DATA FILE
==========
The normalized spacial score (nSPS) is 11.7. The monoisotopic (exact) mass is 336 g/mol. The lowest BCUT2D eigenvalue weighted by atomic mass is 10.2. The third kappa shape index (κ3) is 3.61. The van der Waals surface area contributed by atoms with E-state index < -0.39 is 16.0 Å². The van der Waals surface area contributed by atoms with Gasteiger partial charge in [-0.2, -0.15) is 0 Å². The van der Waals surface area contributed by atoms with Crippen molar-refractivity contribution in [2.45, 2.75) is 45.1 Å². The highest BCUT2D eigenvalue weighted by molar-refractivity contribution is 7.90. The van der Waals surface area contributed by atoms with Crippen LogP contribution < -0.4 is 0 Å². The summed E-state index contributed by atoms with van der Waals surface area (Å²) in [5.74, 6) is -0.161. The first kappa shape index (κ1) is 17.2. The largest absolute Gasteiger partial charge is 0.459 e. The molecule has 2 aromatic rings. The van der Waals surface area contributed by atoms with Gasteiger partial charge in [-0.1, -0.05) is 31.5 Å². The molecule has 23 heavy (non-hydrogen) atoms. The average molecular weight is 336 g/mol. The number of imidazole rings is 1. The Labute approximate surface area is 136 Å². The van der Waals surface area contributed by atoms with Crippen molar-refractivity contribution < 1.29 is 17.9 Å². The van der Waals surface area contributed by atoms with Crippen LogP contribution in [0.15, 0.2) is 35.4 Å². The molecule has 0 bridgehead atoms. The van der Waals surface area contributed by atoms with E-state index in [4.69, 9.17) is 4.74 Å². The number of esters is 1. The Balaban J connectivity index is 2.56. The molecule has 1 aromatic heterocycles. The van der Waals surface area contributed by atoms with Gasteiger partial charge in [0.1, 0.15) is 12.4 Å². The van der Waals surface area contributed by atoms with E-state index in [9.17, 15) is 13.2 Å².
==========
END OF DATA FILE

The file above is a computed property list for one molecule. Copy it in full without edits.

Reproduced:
The normalized spacial score (nSPS) is 11.7. The monoisotopic (exact) mass is 336 g/mol. The lowest BCUT2D eigenvalue weighted by atomic mass is 10.2. The third kappa shape index (κ3) is 3.61. The van der Waals surface area contributed by atoms with E-state index < -0.39 is 16.0 Å². The van der Waals surface area contributed by atoms with Gasteiger partial charge in [-0.2, -0.15) is 0 Å². The van der Waals surface area contributed by atoms with Crippen molar-refractivity contribution in [2.45, 2.75) is 45.1 Å². The highest BCUT2D eigenvalue weighted by molar-refractivity contribution is 7.90. The van der Waals surface area contributed by atoms with Crippen LogP contribution < -0.4 is 0 Å². The summed E-state index contributed by atoms with van der Waals surface area (Å²) in [5.74, 6) is -0.161. The first kappa shape index (κ1) is 17.2. The largest absolute Gasteiger partial charge is 0.459 e. The molecule has 2 aromatic rings. The van der Waals surface area contributed by atoms with Gasteiger partial charge in [-0.1, -0.05) is 31.5 Å². The molecule has 23 heavy (non-hydrogen) atoms. The average molecular weight is 336 g/mol. The number of imidazole rings is 1. The Labute approximate surface area is 136 Å². The van der Waals surface area contributed by atoms with Crippen molar-refractivity contribution < 1.29 is 17.9 Å². The van der Waals surface area contributed by atoms with Crippen LogP contribution in [0.15, 0.2) is 35.4 Å². The molecule has 0 bridgehead atoms. The van der Waals surface area contributed by atoms with E-state index in [4.69, 9.17) is 4.74 Å². The number of esters is 1. The Balaban J connectivity index is 2.56. The molecule has 1 aromatic heterocycles. The van der Waals surface area contributed by atoms with Gasteiger partial charge in [0.1, 0.15) is 12.4 Å². The van der Waals surface area contributed by atoms with E-state index in [9.17, 15) is 13.2 Å².